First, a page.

So he did the best thing a player whose swing has gone awry can do: He spent the offseason with his hitting coach, the much more orthodox Pedro Grifol, playing for the team he managed in the Venezuelan winter league.
Playing winter league ball is rare for a player as established as Moustakas, but even more telling than the effort he made was the work he put in. Hoping to get him back to his high-average ways, trusting that the power would come naturally, Grifol drilled Moustakas on hitting the ball the other way, having him take as many as 300 swings a day. He showed progress with a .288 batting average, three home runs and an .875 OPS in 17 games there and has continued the momentum with a .450 batting average, four home runs and 1.396 OPS in 17 games this spring.
The spring numbers are one thing -- he dominated in the Cactus League last year as well -- but the buzz is different on him this time around. And with that backstory, you can understand why.
Here's a 25-year-old who was a former second overall pick in the amateur draft and top-10 prospect according to Baseball America, and he's showing his clearest signs of a breakthrough yet. For a late-round pick, I'll give him the benefit of the doubt.
Jean Segura, SS, Brewers (Roto: Rd. 4, H2H: Rd. 7)
You could argue Segura already broke out in 2013. Looking back on his career years from now, it'll probably stand out as the season he made the biggest leap. But if this list exists to highlight players destined to outperform their draft position, leaving out Segura would be doing Fantasy owners a major disservice.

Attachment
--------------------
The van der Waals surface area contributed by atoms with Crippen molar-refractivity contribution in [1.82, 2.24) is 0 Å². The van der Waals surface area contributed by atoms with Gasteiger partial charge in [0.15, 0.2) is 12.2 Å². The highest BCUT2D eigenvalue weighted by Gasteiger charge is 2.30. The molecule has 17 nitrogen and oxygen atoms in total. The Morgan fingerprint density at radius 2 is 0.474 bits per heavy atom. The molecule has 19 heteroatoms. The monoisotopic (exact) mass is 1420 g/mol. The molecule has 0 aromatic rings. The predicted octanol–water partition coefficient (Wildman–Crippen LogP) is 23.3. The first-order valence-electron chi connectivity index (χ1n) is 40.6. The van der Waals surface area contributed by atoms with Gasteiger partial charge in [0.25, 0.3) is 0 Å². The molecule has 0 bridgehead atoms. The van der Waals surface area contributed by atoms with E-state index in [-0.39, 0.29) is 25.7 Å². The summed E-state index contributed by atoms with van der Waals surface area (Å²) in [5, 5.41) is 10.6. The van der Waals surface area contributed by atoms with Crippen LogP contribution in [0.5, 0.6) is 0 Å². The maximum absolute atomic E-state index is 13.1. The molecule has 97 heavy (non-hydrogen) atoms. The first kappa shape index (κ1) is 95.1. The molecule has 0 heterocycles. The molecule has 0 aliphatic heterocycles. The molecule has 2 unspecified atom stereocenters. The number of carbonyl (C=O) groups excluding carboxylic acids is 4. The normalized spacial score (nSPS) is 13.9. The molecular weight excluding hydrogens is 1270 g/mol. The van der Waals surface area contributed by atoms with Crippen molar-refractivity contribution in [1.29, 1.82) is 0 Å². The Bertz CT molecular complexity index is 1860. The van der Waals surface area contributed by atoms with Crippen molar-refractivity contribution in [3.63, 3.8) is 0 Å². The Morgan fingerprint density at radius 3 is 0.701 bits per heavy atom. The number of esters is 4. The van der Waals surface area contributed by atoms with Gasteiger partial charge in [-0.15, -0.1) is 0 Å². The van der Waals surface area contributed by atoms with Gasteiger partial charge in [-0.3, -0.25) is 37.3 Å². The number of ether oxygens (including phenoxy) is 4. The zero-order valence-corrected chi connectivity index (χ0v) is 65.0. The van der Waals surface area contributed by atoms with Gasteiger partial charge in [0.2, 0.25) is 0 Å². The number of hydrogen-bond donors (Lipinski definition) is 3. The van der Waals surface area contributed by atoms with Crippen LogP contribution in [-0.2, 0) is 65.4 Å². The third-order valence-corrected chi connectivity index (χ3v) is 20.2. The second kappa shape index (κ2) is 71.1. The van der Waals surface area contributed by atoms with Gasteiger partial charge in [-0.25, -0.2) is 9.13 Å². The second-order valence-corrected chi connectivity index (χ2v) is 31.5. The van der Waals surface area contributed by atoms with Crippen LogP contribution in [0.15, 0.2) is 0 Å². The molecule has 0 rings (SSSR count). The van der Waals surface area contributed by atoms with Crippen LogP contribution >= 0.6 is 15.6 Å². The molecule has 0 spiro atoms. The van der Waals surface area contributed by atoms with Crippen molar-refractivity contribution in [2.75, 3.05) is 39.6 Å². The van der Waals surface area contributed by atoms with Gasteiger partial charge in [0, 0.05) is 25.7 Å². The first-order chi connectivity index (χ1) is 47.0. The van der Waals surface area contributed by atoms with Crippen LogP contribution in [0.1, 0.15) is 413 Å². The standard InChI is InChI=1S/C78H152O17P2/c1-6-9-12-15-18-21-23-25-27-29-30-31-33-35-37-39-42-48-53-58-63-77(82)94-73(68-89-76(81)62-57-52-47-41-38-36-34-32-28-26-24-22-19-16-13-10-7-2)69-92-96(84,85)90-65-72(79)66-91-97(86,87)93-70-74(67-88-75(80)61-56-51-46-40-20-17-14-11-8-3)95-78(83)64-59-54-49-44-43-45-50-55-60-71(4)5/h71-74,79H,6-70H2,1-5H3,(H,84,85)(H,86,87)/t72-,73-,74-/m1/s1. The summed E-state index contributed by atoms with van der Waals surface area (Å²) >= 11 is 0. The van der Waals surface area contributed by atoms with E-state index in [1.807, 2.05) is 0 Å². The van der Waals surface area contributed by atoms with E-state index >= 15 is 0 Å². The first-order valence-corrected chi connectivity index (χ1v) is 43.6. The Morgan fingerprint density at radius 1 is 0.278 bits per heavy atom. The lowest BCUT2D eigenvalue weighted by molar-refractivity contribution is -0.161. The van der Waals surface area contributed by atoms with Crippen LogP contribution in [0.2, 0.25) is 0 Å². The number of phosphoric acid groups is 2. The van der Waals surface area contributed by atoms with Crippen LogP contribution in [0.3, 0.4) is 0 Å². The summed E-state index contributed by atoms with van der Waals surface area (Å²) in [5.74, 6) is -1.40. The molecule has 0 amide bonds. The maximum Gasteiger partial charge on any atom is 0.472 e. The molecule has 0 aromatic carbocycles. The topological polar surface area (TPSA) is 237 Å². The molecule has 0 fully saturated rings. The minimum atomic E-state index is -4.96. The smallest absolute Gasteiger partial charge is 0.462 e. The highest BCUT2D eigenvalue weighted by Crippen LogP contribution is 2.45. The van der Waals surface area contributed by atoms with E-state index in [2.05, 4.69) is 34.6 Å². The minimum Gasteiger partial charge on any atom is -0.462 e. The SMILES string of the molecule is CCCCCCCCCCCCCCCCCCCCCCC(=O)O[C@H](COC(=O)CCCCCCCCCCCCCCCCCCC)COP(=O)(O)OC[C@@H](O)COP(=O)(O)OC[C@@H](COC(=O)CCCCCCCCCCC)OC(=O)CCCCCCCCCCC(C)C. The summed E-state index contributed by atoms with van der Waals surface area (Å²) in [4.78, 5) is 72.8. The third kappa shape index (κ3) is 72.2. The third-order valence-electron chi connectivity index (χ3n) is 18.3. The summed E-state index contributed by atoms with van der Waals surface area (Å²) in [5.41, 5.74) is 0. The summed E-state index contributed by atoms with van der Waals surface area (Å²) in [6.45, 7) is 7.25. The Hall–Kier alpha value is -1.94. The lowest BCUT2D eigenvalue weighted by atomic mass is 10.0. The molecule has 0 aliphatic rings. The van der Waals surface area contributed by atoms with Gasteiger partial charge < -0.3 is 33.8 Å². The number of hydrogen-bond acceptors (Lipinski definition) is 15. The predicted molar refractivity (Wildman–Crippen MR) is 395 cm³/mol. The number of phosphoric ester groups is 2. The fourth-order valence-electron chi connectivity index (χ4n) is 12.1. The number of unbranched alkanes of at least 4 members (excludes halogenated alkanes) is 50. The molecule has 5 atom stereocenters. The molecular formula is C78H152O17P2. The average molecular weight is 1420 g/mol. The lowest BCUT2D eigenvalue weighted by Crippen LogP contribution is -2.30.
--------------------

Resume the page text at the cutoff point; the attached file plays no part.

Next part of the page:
Breakout or not, what he accomplished in 2013 hasn't gotten the appreciation it deserves. Just at face value, his numbers say he's a stud at the weakest position in Fantasy -- one without the injury risk of a Troy Tulowitzki or Jose Reyes and with room to grow still at age 23. But let's not forget that for the first two months of last year, he was arguably the most valuable player in Fantasy, batting .354 with a .943 OPS.
Of course, so many choose to remember his .241 batting average and .583 OPS after the All-Star break, but when you consider he was playing his first ever six-month season on the heels of a full Dominican Winter League schedule, refusing to take any days off along the way, the Brewers' claims of fatigue seem valid, especially since his pedigree backs up his numbers from earlier in the year.
The power may have come a little sooner than expected, but in the long run, Segura profiles as a .300 hitter with 20-homer power. Even if he doesn't quite reach those numbers this year, the steals alone make him sort of a more powerful version of Elvis Andrus. Given the uncertainty with everyone else at the position, both earlier and later in the draft, nabbing Segura in the fifth round is one of the best things you could do for your Fantasy team.
Eric Hosmer, 1B, Royals (Roto: Rd. 6, H2H: Rd. 7)
Like Segura, the breakthrough may have already come for Hosmer, but he's being drafted as if he still has something to prove. His overall numbers last year don't tell the whole story. From May 30 to the end of the season, he hit .317 with 16 homers, eight steals and an .858 OPS, averaging more Head-to-Head points per game during that stretch (3.35) than Joey Votto did for the season (3.32).